Where are the past ShelfLife Grocery Management Awards winners now?
As the deadline for the ShelfLife Grocery Management Awards 2021 approaches, we spoke to past winner Donnie Christian, formerly of Londis DCU. He tells us how his career has progressed since and explains why he would encourage those who are considering entering to do so without hesitation
31 August 2021 | 0
Donnie Christian, the former manager of Londis, Dublin City University was crowned Supreme National Grocery Retail Manager of the Year 2019. At the time, the judges said Christian had “created a template for best-in-class retailing that focuses on accommodating diverse customer needs, enhancing the customer experience, minimising the environmental footprint, and supporting more sustainable and ethical food production officially launching Ireland’s most technologically advanced and sustainable grocery store, in the heart of the Dublin City University (DCU) campus.” High praise indeed but utterly deserved as Christian is now well known as one of the most hard working and dynamic managers in the grocery industry. Aside from the personal attention the win brought, it also shone a light on Londis’ flagship store and motivated the staff to win nine further awards that year.
We asked Christian a few questions about what the win meant to him and where he sees himself in five years from now.
Q: What did winning the ShelfLife Grocery Management Awards mean to you?
A: When I was interviewed after the awards ceremony, I remember saying that it felt like vindication for all of the hard work and sacrifice that a career in retail management can bring. It also felt like vindication for the support various fantastic colleagues and managers had given me throughout my career. The night I won the award I couldn’t sleep. My head was spinning with how surreal it all was and I was going through so many emotions. The whole occasion felt like a whirlwind.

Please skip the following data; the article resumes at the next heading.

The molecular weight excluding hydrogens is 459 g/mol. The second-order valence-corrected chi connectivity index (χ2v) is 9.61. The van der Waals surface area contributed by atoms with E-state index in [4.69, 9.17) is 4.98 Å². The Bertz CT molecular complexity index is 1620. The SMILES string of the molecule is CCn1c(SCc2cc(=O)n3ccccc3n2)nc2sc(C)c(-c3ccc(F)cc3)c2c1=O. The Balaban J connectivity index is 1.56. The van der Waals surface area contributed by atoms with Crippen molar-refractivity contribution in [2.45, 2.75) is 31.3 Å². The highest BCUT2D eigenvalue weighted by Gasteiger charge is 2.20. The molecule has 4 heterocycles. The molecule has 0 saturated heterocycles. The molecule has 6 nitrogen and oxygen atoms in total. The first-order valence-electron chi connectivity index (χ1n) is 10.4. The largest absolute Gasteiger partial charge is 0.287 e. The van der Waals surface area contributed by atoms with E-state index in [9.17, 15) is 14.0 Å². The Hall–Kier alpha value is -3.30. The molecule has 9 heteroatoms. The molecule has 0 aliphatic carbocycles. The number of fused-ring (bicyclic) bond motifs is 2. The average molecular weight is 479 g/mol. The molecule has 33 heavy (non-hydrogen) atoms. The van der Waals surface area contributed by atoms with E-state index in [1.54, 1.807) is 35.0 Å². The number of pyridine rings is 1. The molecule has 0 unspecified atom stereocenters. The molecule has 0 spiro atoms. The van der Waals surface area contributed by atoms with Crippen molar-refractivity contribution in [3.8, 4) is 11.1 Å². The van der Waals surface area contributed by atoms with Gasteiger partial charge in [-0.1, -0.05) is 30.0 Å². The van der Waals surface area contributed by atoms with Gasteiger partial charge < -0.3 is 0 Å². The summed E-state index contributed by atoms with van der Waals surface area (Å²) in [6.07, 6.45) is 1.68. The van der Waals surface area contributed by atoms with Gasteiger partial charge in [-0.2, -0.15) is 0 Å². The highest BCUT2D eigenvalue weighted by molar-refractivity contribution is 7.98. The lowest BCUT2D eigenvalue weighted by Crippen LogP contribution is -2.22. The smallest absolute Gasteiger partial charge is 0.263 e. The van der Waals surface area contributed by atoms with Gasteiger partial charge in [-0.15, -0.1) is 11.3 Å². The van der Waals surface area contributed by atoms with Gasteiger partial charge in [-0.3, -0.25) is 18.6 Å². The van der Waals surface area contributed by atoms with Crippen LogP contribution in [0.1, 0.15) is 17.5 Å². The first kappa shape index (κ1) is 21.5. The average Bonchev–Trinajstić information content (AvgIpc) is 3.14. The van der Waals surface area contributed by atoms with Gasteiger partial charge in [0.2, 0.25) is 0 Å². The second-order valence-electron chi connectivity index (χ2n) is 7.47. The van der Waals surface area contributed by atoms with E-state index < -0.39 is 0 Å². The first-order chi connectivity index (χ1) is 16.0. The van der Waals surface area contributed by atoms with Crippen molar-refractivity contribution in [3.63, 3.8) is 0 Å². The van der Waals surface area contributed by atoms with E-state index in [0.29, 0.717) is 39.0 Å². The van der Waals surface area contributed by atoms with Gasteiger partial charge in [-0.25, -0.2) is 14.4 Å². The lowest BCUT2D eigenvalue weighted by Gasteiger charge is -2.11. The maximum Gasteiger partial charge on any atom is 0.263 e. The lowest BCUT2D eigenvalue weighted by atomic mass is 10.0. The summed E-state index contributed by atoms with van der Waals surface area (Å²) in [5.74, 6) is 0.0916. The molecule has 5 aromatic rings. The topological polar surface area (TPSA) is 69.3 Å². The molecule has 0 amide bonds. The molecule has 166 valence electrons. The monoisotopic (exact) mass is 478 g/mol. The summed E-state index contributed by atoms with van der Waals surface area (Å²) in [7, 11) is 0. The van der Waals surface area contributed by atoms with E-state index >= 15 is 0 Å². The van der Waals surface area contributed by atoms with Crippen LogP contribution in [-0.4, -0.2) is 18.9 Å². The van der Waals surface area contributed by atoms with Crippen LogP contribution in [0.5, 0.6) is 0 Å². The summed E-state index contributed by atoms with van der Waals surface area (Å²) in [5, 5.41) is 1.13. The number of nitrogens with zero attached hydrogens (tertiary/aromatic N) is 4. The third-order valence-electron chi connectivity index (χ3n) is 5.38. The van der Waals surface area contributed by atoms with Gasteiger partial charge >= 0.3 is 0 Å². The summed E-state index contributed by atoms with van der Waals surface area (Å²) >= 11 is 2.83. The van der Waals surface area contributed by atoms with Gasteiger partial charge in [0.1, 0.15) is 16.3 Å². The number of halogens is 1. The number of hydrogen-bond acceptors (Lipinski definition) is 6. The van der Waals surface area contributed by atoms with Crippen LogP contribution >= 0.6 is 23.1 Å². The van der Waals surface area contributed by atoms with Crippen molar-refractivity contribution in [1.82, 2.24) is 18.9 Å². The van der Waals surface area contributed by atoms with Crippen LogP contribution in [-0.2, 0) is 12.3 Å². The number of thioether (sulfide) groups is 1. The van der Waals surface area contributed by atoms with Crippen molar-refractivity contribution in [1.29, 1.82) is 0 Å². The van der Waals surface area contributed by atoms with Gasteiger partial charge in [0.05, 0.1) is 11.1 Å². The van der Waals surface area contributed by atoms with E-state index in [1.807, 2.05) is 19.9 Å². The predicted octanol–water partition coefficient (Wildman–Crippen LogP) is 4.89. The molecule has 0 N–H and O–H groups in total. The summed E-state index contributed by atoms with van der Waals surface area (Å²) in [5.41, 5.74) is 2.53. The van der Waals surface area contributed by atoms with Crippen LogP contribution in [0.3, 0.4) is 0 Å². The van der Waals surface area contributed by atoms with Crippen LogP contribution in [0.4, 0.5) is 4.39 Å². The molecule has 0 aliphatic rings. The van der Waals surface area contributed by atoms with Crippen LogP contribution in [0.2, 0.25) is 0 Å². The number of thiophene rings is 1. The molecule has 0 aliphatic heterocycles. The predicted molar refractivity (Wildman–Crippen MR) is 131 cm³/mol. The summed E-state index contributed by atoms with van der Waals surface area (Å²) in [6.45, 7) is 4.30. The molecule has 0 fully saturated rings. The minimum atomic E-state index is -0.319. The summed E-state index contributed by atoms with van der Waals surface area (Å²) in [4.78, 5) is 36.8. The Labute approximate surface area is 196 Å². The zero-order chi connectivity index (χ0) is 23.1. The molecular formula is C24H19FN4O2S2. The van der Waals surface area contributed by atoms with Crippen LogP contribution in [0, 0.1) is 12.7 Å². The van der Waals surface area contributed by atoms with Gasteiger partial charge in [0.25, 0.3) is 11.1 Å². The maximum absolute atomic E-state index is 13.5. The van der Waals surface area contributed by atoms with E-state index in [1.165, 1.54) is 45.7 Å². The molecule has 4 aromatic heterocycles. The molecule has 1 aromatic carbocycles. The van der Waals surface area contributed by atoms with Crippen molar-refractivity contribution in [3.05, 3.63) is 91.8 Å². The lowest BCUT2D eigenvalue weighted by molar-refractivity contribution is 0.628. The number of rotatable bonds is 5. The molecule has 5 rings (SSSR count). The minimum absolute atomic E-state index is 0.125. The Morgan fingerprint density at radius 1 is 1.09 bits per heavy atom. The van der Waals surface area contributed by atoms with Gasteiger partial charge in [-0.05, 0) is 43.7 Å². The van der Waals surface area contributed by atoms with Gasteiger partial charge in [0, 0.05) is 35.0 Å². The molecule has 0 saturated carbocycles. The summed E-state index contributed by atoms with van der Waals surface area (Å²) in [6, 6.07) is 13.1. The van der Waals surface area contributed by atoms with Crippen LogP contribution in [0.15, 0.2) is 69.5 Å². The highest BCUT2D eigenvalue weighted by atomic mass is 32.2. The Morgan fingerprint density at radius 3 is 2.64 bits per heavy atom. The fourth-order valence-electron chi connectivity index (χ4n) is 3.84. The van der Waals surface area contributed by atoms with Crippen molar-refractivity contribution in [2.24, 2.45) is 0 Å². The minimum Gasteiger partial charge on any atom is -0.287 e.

Now when I look back on winning the award, I realise that it was also vindication for the teamwork, the tough decisions, the risks and determination from all involved. It was confirmation from the industry that the journey Londis, BWG and DCU embarked onto produce the country’s most technologically advanced sustainable convenience store was a trip worth making and that although we had forged a new path to travel down, it was the right path and one that others could now follow.
Q: Do you think it made a difference to the team around you in terms of morale?
A: During the planning of Londis DCU, the aim had always been to be high profile and try to be a finalist in as many awards as possible. At the time there was so much technology and new processes and procedures for the staff to come to terms with, and I was still introducing more systems and advantages of that technology throughout the year to the team. For any staff that would have been difficult. Winning at the ShelfLife Grocery Management Awards, galvanised the team to give them the belief that all of the hard work to implement so many systems was worth it. It gave them confidence that we were setting new standards. It made them proud to be part of this project. Whenever we received visits from the industry you could see the pride in the team when they were interacting with visitors, desperate to show off what they were accomplishing on a daily basis.